Despite having a groupon ticket, I was tempted to not go to Ballet San Jose’s Swan Lake last night. But upon learning that Carlos Acosta from the Royal Ballet was guesting, I guess I had to go.
Carlos Acosta was stellar, very classically clean. His age expectedly shows in the big jumps, but he still executed them cleanly; his turning ability is still tops, with superhuman control. His stage presence was extreme, and he exuded an air of confidence. The problem, I think, was that his Siegfried was somewhat mismatched with Alexsandra Meijer’s Odette/Odile, though. It’s at least partially due to the choreography, which I think is more overt and the least subtle of any productions I’ve seen (intentional, I believe, to facilitate viewing by new audience members). Her acting in both roles seemed a little too Hollywood, a bit over the top, especially compared to Acosta’s demure, understated performance.
Some other unique things about the performance, which I’m not sure contributed much: having Baron Von Rothbart as a dancing role was a little odd. It wasn’t very obvious to me what benefit there is to this, except to showcase another male dancer. Same with the Court Jester role, which was done admirably by Akira Takahashi. (Nahat’s Romeo and Juliet also had a jester role; luckily, I don’t recall his Giselle having one. But it shouldn’t really become a thing in ballets.) Adding elements of humor helped a little with the length of the ballet, but I really think Swan Lake should be capped at 2.5 hours. On the other hand, it was interesting (although not supremely exciting) to see a full-on Act 4. Someone should tell Dennis Nahat that a 3 hour ballet is too long. I understand that, with their relatively short season, it makes sense to have longer shows to showcase more dancers, but at 3 hours, it becomes mentally taxing to follow.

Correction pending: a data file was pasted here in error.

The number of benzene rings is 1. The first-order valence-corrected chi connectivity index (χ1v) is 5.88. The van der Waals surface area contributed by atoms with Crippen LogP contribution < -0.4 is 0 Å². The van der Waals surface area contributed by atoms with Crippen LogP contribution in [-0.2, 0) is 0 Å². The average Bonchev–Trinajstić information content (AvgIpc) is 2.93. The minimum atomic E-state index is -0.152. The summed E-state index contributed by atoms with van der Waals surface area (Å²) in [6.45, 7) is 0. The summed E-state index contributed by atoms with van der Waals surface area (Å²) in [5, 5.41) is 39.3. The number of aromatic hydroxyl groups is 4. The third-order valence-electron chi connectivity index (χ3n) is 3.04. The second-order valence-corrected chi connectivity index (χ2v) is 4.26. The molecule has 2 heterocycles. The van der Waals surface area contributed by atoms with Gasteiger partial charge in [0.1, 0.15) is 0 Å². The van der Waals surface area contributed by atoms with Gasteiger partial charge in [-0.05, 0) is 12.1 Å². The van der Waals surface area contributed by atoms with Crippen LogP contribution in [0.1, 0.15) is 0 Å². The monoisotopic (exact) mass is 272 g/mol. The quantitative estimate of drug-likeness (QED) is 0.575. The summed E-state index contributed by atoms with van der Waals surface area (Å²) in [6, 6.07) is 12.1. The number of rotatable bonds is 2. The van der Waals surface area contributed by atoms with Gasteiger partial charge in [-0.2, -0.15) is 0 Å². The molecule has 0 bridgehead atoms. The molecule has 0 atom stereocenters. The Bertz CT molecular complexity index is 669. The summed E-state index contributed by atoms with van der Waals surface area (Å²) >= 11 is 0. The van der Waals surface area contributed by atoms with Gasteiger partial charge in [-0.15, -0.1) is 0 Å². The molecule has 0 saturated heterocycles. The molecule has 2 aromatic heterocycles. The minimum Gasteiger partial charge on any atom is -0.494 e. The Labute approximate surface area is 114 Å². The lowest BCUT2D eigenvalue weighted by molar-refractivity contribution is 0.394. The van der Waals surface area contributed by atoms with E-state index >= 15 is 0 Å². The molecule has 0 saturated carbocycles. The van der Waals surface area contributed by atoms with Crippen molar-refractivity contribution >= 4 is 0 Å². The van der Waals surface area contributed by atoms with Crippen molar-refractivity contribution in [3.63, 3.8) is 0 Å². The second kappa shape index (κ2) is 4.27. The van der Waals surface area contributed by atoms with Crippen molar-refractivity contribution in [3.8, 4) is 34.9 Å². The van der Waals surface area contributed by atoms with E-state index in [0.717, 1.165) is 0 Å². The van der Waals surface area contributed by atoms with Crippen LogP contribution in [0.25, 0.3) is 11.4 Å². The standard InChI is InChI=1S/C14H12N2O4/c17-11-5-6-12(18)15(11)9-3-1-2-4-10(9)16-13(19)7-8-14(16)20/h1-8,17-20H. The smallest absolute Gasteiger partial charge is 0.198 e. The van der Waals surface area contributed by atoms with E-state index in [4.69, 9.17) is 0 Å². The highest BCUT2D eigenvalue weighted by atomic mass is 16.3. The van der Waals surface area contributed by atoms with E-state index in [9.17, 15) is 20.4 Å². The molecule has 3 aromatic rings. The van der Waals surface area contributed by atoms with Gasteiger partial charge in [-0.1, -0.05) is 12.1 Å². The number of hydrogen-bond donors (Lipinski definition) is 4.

I feel like Meijer is in a strange stage artistically. She’s around 28 years old, near the top of her technical ability, but something seems missing from her artistically. Or maybe I’m just comparing her to Sarah Van Patten, who has artistic maturity far beyond her age. AM’s Odile was actually enjoyable to watch, but she had some missteps during her fouettes; she started out solidly, including some doubles in the mix, but there was a small imbalance that resulted in her falling off pointe near the end. I think her insistence of sticking with doubles was partly to blame, and her ending was also forced. (I guess SVP also didn’t have the cleanest of fouettes when I saw her last year.) The rest of AM’s black swan pdd was solid, and I liked certain nuances, but it probably doesn’t rank among the best ever.
Her white swan was good as well. The nits: do her feet wing? It might’ve just been my viewing angle, but her line seems broken at the feet during arabesque penchees. On the other hand, she has freakishly long legs and arms, so her lines are already ridiculous. Another thing I noticed is just how fast she does partnered pirouettes. I think this is because she’s crazy thin (even for a ballerina) and thus has little angular inertia or something, but it did seem like some Odette turns seemed a bit fast and lacked the languid quality of other Odettes. Same with her serres, which were impressively fast from the 8th row, but I doubt the back of the orchestra saw them.
The audience was very warm and enthusiastic. A solid performance overall, just wish it were a little shorter.